The Networked Nonprofit

11 10 2010

In my communication for social change class we have started to read a new book called The Networked Nonprofit: Connection with Social Media to Drive Change.  I will be reading and recording observations and notes from this book on my blog.  The first reading we were assigned was chapter 1 and 2.  These chapters introduced networked nonprofits and the trends and challenges they are faced with.  Chapter 1 defines network nonprofits as:

  • simple and transparent
  • easy for outsiders to get in and insiders to get out
  • engage people in shaping and sharing their work in order to raise awareness, organize communities or advocate for legislation
  • build relationships that spread their work
  • engage in conversations with people outside their organization
  • use a social media tool set

The chapter also lays out some social media myths.

One of the myths that I think is most common is: social media is for young, technologically savvy people.  This is not true.  Most social media tools are easy to use and learn.  Nonprofits should make use of these to expand their outreach and conversation.  In particular the book says that conversation starters (blogs, YouTube, Twitter) collaboration tools (wikis and Google groups) and network building sites (Facebook, MySpace and Twitter) are the most useful to nonprofits.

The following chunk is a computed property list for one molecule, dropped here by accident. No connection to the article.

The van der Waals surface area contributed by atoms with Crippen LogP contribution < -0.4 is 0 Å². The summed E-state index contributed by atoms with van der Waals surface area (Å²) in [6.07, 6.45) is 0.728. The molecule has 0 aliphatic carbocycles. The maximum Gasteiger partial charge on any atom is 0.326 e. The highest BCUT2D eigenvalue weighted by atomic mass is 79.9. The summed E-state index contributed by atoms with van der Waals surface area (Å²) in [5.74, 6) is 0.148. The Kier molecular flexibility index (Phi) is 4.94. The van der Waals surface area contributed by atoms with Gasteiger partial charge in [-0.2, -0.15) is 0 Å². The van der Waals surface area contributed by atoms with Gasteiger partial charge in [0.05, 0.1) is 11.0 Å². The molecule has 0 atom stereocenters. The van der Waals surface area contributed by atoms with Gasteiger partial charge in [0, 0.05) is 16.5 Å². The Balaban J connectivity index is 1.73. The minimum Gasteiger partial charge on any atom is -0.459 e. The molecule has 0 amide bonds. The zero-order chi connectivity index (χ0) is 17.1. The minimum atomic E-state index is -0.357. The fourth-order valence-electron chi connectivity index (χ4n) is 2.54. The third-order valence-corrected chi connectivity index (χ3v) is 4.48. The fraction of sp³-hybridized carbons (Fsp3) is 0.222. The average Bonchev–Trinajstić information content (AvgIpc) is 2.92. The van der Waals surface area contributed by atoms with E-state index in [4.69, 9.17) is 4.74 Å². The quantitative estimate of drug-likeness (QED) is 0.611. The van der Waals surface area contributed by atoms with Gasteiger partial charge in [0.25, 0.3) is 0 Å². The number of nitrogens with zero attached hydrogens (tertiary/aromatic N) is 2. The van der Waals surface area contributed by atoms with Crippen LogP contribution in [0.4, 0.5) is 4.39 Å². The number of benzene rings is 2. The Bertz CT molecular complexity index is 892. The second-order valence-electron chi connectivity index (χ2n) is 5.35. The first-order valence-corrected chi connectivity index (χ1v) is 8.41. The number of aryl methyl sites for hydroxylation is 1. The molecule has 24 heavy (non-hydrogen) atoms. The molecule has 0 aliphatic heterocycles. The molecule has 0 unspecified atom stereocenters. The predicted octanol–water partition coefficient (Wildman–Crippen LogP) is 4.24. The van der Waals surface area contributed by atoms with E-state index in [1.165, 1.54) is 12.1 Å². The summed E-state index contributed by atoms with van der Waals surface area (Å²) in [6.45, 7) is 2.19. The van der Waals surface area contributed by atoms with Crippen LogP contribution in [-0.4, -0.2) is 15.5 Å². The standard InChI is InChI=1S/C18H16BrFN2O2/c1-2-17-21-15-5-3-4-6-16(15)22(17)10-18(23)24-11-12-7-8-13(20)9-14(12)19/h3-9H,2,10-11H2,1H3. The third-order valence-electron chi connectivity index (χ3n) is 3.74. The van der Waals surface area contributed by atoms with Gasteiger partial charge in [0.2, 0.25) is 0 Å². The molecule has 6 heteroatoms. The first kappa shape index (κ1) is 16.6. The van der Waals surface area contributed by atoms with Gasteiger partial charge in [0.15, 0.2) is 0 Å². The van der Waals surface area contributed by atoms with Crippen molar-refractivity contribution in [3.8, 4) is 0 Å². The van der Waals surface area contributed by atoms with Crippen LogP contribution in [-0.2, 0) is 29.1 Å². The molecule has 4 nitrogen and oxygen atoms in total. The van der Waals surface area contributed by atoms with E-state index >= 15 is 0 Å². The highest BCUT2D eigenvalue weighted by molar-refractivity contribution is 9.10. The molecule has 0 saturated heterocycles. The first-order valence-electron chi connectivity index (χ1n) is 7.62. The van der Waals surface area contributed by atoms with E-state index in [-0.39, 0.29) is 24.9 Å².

Another myth that I think is important to realize is that social media is time-consuming.  This myth happens to be true.  However, once social media becomes a habit and it is integrated effectively into the communication strategy, more can be accomplished with less time.

Chapter 2 discusses challenges and trends.  The most important trend that the book brings attention to is the rise of free agents.  Free agents are individuals working outside of organizations to organize, mobilize, raise funds and communicate with constituents. Free agents are amazing influencers with large social networks.  They should be utilized appropriately.

  • Organizations need to communicate with free agents and build relationships with them.
  • Don’t ignore someone because they are new or young.  This would be a lost opportunity.
  • Keep the welcome sign lit: free agents come and go as they please.  Make sure they are always welcome back
  • Let them go: Don’t be afraid to let them go as they please
  • Don’t be afraid to follow even if your organization did not come up with the idea.

All of these are tips that Nonprofits can benefit from.  In a sense each member of our class is considered a free agent.  We are not part of Safe Harbor, but are utilizing our social networks to raise awareness about their cause.  Safe Harbor has done an excellent job of letting us help as we please and they will reap the benefits.

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